Alfred Musema was born on 22 August 1949, in the administrative district of Byumba in Rwanda. In 1968 he entered the Faculty of Agronomy at the State University of Gembloux, in Belgium, where he obtained his diploma in 1974.Following this, Musema then embarked on a career in the Ministry of Agriculture in Rwanda.
In 1984, by presidential decree, he was appointed Director of the state-owned tea factory in Gisovu in the district of Kibuye. In this position, he exercised de facto authority and de jure control over his employees at the tea factory. As such, he had the legal authority to prevent the use of vehicles, uniforms or other possessions of the factory in carrying out the subsequent massacres, or to sanction anyone using them for this purpose. In addition, Musema was a member of the “Prefectural Council” of Byumba and the “Technical Committee” of Butare commune. As a member of both organisations, he was expected to deal with socio-economic questions and problems of development.
Musema was said to have played a decisive role in the extermination of Tutsi refugees who in 1994 fled to the hilly region of Bisesero in the district of Kibuye. The massacres in that region went on continuously during the months between April and June 1994, and caused tens of thousands of deaths.
On 26 April 1994, Musema reportedly directed and participated in an attack on the hillside at Gitwa. He was said to have arrived there on board one of the tea factory’s vehicles, to have participated in a large-scale attack against the Tutsis who had taken refuge there and to have fired shots into the crowd of refugees. He was accompanied by employees of the Gisovu tea factory.
Another attack against Tutsis was launched between 27 April and 3 May 1994 on the Rwirambo hill. Musema, armed with a rifle, together with other assailants and members of the Interahamwe (an extremist Hutu militia) arrived at the scene in vehicles, four of which belonged to the tea factory.
In mid-May 1994, several attacks, in which Musema reportedly took part, were launched against Tutsi refugees in the region of Bisesero:
-For example, on 13 and 14 May, and on another date which remains uncertain, three attacks against more than 40’000 Tutsi refugees on the Muyira hill were undertaken. Amongst the leaders was said to be Musema, who was at the forefront of the attackers from Gisovu. The assailants, some of whom were uniformed employees of the tea factory, arrived in a convoy of vehicles belonging to the tea factory. Musema was armed with a rifle, which he was reported to have used in the attack. Tens of thousands of Tutsis lost their lives in this attack; only 10’000 survived.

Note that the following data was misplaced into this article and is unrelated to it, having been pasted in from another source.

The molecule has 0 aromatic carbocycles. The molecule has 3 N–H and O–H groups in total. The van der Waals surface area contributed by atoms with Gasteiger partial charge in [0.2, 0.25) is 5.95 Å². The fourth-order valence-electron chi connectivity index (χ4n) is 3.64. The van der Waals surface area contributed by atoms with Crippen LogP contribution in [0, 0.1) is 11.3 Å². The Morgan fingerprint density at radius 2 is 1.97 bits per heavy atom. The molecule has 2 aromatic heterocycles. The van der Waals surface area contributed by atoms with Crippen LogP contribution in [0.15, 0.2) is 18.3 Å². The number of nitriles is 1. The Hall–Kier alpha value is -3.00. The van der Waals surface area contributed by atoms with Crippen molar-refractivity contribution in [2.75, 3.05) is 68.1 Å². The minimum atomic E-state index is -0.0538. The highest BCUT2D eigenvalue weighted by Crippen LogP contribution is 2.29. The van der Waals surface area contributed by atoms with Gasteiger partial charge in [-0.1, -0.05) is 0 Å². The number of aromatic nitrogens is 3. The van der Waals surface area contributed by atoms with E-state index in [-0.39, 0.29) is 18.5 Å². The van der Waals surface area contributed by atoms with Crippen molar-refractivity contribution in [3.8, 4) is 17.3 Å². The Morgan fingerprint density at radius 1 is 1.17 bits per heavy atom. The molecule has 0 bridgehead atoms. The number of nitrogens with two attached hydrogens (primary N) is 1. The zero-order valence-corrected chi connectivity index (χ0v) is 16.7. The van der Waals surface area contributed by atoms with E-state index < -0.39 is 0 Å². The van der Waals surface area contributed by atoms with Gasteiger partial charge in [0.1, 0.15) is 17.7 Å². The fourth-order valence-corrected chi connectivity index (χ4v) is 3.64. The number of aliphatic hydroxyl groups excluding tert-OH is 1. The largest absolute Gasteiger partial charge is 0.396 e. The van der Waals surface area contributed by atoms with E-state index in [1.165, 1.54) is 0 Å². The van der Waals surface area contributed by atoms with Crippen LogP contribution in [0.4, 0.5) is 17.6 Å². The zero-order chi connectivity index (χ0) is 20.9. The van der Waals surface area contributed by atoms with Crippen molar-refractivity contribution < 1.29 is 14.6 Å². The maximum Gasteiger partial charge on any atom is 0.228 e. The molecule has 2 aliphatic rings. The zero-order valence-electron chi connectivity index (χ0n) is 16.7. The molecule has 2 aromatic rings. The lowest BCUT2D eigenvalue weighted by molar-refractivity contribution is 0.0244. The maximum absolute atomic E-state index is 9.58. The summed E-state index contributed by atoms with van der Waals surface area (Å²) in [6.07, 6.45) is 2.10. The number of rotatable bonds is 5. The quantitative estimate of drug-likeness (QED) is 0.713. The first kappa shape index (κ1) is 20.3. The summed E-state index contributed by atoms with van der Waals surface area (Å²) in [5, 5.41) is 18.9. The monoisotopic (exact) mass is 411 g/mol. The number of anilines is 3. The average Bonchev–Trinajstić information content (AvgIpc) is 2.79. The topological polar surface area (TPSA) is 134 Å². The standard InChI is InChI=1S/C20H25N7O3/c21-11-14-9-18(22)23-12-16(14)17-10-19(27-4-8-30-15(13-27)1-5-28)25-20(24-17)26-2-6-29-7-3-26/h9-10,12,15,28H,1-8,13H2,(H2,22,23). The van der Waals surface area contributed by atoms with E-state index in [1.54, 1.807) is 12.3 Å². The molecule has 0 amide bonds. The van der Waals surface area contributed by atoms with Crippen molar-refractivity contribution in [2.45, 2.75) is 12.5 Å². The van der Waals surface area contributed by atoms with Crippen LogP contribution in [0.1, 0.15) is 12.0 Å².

-Also in mid-May 1994, Musema was reported to have participated in an attack on the Mutaba hill, in which he was accompanied by employees of the tea factory. The factory’s vehicles were used to transport the assailants to the scene of the attack. Musema was said to have stayed at the scene during the whole attack and afterwards to have left with the other attackers.
At the end of May 1994, Musema was alleged to have taken part in an attack at the Nyakavumu cave. He was reported to be part of a convoy which included vehicles belonging to the tea factory, and which served to transport factory workers to the cave. During the attack Musema was said to have ordered the assailants to barricade the cave’s entry with wood and to set it on fire. More than 300 civilian Tutsis who had fled into the cave lost their lives.
In July 1994, confronted with the approach of the FPR (Front Patriotique Rwandais,or Rwanda Patriotic Front, an opposition movement made up mostly of Tutsi refugees and led by Paul Kagame), Musema fled Rwanda. Together with his family he arrived in Switzerland at the end of 1994, and applied for asylum. Over time, he was recognized and denounced by an organisation for the defence of victims of the Rwandan genocide On 9 February 1995, the Swiss military judiciary ordered the opening of an inquiry with respect to Alfred Musema. On 11 February 1995, he was arrested in a home for asylum seekers in Lausanne.